First, always maintain the dream of freedom but be sure to act. Pursue your dreams. Be clear about your goals and intentions. Give back to society and remember to find the agencies and agents who can help you with bureaucracy. Most importantly of all, remember to never give in to bitterness. It is easy to feel victimized but you have within you the power to be a victor. You harvest what you sow. Look for beauty, always.

What would you most like readers to know about you?

Never give up; all the loving dreams will be realized.

Do you plan to write any other books?

Yes. There is at least one book calling me right now, and in the background, I see a need for pieces on Iranian culture, language, and cuisine. Bridges that join people can be constructed when we share our stories, our customs, our sorrows and joy, and I am a bridge-builder. You can call me an engineer of peace!

Connect with the author: Website ~ Twitter ~ Facebook

Monday, December 7, 2015

They Never Die Quietly by D.M. Annechino

Review of Resuscitation (book two) - Here
Review of A Piece of You (book three) - Here.

Synopsis -

They Never Die Quietly tells the story of homicide Detective Sami Rizzo, who is assigned to head a task force investigating serial killings in San Diego. Simon, the highly intelligent, cunning, and deceptively charming villain, redefines the depths of human evil. He believes God has given him absolute authority to purify his unholy victims through a ritual that ends in a grisly crucifixion.

Driven by warped religious beliefs and guided by his dead mother, very much alive in his subconscious, Simon abducts “chosen ones” and holds them captive in a Room of Redemption. There, the victims helplessly await their crucifixion. Detective Rizzo urgently yearns to solve the case and gain the respect of her male colleagues, but her obsession to apprehend the killer on her own clouds her thinking. When Simon outsmarts Rizzo and captures her, determined to make her his next victim, she must employ all her resources—both physical and intellectual—to outwit the villain at his own game.

Review -

They Never Die Quietly is the first of three books I will be reviewing featuring San Diego homicide detective Sami Rizzo along with her partner Detective Al Diaz. Each of the three deal with serial killers. Each serial killer is definitely creepy and got under my skin. Because of the way the victims were killed - and the reason for the killing - these books fall under the thriller category for me as I have a vivid imagination. They are just over the line - disturbing, but you should be able to sleep.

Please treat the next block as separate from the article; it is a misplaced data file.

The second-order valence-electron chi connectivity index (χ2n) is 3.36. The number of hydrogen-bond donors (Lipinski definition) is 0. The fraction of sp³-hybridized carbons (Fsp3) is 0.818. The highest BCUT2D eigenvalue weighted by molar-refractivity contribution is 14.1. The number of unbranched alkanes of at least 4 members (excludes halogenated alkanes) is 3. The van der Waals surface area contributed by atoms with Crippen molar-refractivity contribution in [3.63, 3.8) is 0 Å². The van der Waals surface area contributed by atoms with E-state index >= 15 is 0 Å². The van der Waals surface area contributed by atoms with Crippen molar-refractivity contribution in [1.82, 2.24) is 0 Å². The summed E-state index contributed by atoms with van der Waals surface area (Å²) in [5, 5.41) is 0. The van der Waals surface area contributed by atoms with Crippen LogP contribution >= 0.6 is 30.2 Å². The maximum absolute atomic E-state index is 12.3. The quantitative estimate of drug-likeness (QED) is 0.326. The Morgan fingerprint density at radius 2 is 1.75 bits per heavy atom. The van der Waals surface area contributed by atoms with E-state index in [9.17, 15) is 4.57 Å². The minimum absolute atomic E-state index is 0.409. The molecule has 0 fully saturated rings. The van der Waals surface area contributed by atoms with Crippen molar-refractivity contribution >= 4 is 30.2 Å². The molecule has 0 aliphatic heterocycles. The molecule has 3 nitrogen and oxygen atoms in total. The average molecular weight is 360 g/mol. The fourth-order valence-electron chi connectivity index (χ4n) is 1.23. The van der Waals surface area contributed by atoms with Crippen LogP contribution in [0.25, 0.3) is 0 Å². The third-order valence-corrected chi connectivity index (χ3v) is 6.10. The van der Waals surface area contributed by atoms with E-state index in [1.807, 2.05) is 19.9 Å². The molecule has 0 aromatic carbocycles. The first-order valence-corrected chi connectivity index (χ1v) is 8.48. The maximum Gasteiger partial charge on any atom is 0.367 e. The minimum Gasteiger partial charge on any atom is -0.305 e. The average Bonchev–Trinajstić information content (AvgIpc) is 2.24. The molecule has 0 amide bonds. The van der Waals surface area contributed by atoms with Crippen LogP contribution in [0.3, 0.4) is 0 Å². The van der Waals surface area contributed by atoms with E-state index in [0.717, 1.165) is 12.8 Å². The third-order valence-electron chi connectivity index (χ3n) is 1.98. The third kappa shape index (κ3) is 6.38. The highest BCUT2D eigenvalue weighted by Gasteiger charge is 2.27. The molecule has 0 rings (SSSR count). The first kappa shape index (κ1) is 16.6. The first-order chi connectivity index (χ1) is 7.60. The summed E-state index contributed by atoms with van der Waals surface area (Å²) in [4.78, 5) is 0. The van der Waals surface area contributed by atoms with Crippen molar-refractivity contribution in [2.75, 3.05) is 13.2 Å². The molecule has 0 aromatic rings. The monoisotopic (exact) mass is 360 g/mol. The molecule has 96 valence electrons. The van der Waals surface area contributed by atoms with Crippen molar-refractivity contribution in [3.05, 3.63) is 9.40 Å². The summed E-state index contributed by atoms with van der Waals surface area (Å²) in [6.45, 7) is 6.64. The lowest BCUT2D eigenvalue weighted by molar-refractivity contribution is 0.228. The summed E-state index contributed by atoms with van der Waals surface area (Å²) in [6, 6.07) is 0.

In They Never Die Quietly, we start with a murder as it is happening, but from the victim's point of view. We quickly learn it was a painful crucifixion with the woman's child asleep in the same room. Sick! Then the author introduces us to the characters involved. There are a few expected things about the plot. Sami Rizzo is the only female detective in an all male squad, so has to be better and smarter than her colleagues to gain their respect.  She is a single mom balancing work and home. She is the first to start to guess who the killer might be.  From there the book is told from three points of view - the killer's, Sami Rizzo's and Al Diaz's.

The storyline kept my interest from start to finish and the method and reason behind the killings were unique. As a writer I give the author kudos for being able to go into that dark space creatively.  I would have had nightmares. But if you look at the reviews on Amazon they range widely. Why? I think you have to love reading thrillers with creepy killers first of all. Secondly, there were a few small plot details that perhaps needed revisiting such as Sami's choice to meet the suspected killer alone without backup - a bit unbelievable for a smart, top-notch detective.